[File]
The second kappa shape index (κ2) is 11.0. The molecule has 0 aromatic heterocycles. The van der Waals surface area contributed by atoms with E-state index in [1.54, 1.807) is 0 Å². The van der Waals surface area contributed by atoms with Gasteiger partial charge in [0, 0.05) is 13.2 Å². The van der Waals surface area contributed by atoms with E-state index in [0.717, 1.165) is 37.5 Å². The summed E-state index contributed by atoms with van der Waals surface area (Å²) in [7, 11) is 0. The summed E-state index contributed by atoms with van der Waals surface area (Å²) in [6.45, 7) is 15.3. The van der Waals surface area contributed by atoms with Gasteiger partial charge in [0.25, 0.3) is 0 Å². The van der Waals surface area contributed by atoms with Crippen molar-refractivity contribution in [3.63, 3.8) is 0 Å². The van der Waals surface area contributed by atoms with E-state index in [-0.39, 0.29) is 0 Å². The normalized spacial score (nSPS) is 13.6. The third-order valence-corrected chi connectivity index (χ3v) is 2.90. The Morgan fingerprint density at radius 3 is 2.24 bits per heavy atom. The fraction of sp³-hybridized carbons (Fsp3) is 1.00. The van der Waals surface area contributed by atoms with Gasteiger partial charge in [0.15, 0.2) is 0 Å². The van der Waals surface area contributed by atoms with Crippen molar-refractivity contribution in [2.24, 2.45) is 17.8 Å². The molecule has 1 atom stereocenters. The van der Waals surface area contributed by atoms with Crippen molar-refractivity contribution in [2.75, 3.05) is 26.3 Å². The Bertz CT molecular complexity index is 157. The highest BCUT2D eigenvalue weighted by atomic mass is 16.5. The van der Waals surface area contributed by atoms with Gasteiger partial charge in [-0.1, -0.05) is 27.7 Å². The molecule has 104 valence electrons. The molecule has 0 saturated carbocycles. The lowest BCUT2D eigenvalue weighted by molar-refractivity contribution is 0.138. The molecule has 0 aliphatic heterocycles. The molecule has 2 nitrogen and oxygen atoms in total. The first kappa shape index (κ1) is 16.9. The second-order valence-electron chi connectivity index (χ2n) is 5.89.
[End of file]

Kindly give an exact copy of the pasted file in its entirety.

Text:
The second kappa shape index (κ2) is 11.0. The molecule has 0 aromatic heterocycles. The van der Waals surface area contributed by atoms with E-state index in [1.54, 1.807) is 0 Å². The van der Waals surface area contributed by atoms with Gasteiger partial charge in [0, 0.05) is 13.2 Å². The van der Waals surface area contributed by atoms with E-state index in [0.717, 1.165) is 37.5 Å². The summed E-state index contributed by atoms with van der Waals surface area (Å²) in [7, 11) is 0. The summed E-state index contributed by atoms with van der Waals surface area (Å²) in [6.45, 7) is 15.3. The van der Waals surface area contributed by atoms with Gasteiger partial charge in [0.25, 0.3) is 0 Å². The van der Waals surface area contributed by atoms with Crippen molar-refractivity contribution in [3.63, 3.8) is 0 Å². The van der Waals surface area contributed by atoms with E-state index in [-0.39, 0.29) is 0 Å². The normalized spacial score (nSPS) is 13.6. The third-order valence-corrected chi connectivity index (χ3v) is 2.90. The Morgan fingerprint density at radius 3 is 2.24 bits per heavy atom. The fraction of sp³-hybridized carbons (Fsp3) is 1.00. The van der Waals surface area contributed by atoms with Gasteiger partial charge in [0.15, 0.2) is 0 Å². The van der Waals surface area contributed by atoms with Crippen molar-refractivity contribution in [2.24, 2.45) is 17.8 Å². The molecule has 1 atom stereocenters. The van der Waals surface area contributed by atoms with Crippen molar-refractivity contribution in [2.75, 3.05) is 26.3 Å². The Bertz CT molecular complexity index is 157. The highest BCUT2D eigenvalue weighted by atomic mass is 16.5. The van der Waals surface area contributed by atoms with Gasteiger partial charge in [-0.1, -0.05) is 27.7 Å². The molecule has 104 valence electrons. The molecule has 0 saturated carbocycles. The lowest BCUT2D eigenvalue weighted by molar-refractivity contribution is 0.138. The molecule has 0 aliphatic heterocycles. The molecule has 2 nitrogen and oxygen atoms in total. The first kappa shape index (κ1) is 16.9. The second-order valence-electron chi connectivity index (χ2n) is 5.89.